In addition, the rate regulation team is working on the regulatory text, which will set forth how the models are going to be used in rate applications. “The current rulemaking process formula is not structurally set up to accept the modeled losses,” Lara said, noting that once all the regulations are finished, before year-end 2024, the Office of Administrative Law must approve them — and then insurance companies can come in with their new rate filings.

No More Games

At other points during the hearing, Lara suggested that insurers themselves delayed approvals with incomplete rate filings in the past, and also made reference to delays caused by intervenors empowered to represent the interests of the public by a decades-old law, Proposition 103. CDI will demand that both tighten their processes to improve timelines, the commissioner said.

“For insurance companies, we intend to enforce the requirements that a complete rate application must be submitted to the department before the clock on reviewing the application begins. Let me tell you in the past we have allowed insurance companies to submit their application without the complete data needed,” Lara said.

Going forward, CDI will provide insurers with “the right reconciliation tool to assist them” in providing complete filings, he said.

“Similarly, we will allow third-party intervenors in a rate application to only raise issues that are relevant in the application. Raising unrelated or irrelevant issues only serves to slow down the process, which has a direct impact on consumers and insurance availability,” he said.

Wait. What?

Wood requested more specifics on the baffling idea that an insurance company would submit an incomplete rate filing application.

“What we discovered when I came in was that this was just par for the course,” Lara insisted. “Submit an incomplete application, have it start with the analyst, and then you’re working back and forth, which also creates this backlog and really just exacerbates the time that you need.”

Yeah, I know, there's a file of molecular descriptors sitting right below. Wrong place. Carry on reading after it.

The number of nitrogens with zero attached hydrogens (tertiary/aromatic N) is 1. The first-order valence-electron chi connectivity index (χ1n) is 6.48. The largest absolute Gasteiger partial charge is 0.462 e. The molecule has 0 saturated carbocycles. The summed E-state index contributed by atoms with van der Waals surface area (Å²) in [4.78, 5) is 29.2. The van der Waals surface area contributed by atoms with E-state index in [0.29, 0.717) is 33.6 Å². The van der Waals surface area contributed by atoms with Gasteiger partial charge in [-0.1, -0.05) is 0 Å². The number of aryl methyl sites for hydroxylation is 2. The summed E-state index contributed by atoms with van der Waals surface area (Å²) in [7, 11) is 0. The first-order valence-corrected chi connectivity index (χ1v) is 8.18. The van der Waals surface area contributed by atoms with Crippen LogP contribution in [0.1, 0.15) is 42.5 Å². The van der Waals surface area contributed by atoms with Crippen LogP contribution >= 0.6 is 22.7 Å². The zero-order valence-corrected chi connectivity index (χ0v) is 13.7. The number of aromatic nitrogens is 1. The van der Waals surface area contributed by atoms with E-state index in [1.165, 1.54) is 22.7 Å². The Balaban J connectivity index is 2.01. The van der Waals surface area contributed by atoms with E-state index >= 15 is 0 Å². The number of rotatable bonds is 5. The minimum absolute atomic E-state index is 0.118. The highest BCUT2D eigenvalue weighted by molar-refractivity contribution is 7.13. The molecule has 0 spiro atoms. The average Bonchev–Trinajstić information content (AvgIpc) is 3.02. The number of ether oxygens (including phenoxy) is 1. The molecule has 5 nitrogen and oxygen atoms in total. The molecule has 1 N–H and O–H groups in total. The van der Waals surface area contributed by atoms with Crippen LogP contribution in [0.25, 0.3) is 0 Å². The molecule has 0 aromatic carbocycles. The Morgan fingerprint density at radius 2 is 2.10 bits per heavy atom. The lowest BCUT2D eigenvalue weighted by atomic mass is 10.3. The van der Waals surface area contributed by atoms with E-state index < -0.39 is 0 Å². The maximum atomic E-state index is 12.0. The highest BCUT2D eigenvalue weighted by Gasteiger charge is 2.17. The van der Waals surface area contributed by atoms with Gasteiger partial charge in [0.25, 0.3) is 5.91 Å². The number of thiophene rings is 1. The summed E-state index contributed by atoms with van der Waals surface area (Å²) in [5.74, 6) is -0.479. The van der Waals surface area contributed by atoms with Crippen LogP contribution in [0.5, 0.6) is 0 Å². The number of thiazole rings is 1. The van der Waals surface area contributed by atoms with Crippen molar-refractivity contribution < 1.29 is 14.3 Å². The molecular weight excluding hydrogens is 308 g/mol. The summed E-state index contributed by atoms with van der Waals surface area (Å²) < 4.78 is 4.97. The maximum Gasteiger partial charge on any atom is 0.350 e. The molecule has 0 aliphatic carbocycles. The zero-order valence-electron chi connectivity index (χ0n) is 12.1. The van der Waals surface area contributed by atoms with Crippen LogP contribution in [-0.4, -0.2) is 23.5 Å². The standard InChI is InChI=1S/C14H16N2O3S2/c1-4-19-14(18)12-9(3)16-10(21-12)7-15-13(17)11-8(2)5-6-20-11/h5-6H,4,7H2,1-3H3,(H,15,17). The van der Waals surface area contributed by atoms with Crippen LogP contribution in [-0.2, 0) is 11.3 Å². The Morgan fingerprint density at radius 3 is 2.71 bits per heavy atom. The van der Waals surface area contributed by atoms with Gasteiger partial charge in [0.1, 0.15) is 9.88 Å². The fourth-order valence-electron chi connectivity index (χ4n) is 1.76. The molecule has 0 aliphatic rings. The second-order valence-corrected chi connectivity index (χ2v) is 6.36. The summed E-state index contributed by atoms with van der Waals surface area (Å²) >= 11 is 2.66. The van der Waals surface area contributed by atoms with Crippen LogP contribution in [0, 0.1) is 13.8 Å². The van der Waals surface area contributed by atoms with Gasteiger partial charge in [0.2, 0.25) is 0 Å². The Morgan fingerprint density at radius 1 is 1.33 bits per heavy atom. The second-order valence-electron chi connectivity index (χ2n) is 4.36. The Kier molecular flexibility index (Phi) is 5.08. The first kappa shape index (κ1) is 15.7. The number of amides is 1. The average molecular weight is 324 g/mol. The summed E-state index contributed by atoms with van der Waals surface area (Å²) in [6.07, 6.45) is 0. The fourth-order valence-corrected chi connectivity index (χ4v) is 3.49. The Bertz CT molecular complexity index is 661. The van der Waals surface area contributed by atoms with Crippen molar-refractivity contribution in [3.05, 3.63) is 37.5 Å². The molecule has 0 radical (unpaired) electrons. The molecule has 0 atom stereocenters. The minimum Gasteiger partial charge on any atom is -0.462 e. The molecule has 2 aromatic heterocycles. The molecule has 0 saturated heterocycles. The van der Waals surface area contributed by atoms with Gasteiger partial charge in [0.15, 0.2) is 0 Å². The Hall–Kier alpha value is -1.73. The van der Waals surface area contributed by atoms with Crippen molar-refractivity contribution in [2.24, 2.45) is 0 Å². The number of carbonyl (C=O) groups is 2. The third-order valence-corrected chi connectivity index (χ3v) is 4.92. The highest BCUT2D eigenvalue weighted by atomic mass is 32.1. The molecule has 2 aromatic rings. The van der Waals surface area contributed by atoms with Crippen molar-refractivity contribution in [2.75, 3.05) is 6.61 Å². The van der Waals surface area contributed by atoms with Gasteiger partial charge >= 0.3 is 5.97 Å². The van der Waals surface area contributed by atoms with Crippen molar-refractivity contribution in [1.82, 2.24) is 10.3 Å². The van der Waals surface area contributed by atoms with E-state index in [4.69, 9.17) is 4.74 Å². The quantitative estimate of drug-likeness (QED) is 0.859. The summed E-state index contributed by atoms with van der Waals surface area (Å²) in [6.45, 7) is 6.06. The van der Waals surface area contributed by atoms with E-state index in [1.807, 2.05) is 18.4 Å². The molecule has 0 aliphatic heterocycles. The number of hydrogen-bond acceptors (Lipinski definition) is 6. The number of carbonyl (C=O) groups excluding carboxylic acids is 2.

Carriers would ask, “‘What’s happening with my rate application?’ I can tell you, 80% of the time,” according to CDI analysts, “we still haven’t received information. We’re waiting on them [carriers] to respond [with] the information that we need.”

Recalling his early days as a new insurance commissioner back in 2019, Lara said he was as mystified as Wood when CDI approved a rate, and the insurance company getting the rubber stamp on its rate filing immediately submitted another. More often than not, the new filing “was incomplete, creating this animosity once again with our department, which really has no time to start second-guessing these numbers,” Lara said.

(Editor’s Note: On earnings conference calls, carrier executives often note that their companies typically file for multiple 6.9% rate increases in California, even though they need higher jumps. The 6.9% requests escape the lengthy intervenor process, which kicks in for reviews of rate filings with indications higher than that threshold.)

As part of the negotiations to allow carriers to include cat model output and reinsurance costs in ratemaking going forward, “both parties came together and said we’re no longer playing this game,” Lara said, referring to a “domino effect” that past practices had on Wood and his constituents.

“You can’t find insurance. You can’t sell your home. It lowers property values. Then guess what? The local government doesn’t have the resources to actually pay for firefighters, right?

“It is just this evil cycle that happens … By the time we’re finishing this back-and-forth, the risk is going up. But the rate is still staying flat because we’re still negotiating a complete application. So, we’re never going to close that protection gap and we’re never going to get to be able to have the adequate risk being reflected in these rates” unless the process is tightened up, Lara said.

Diverse Intervenors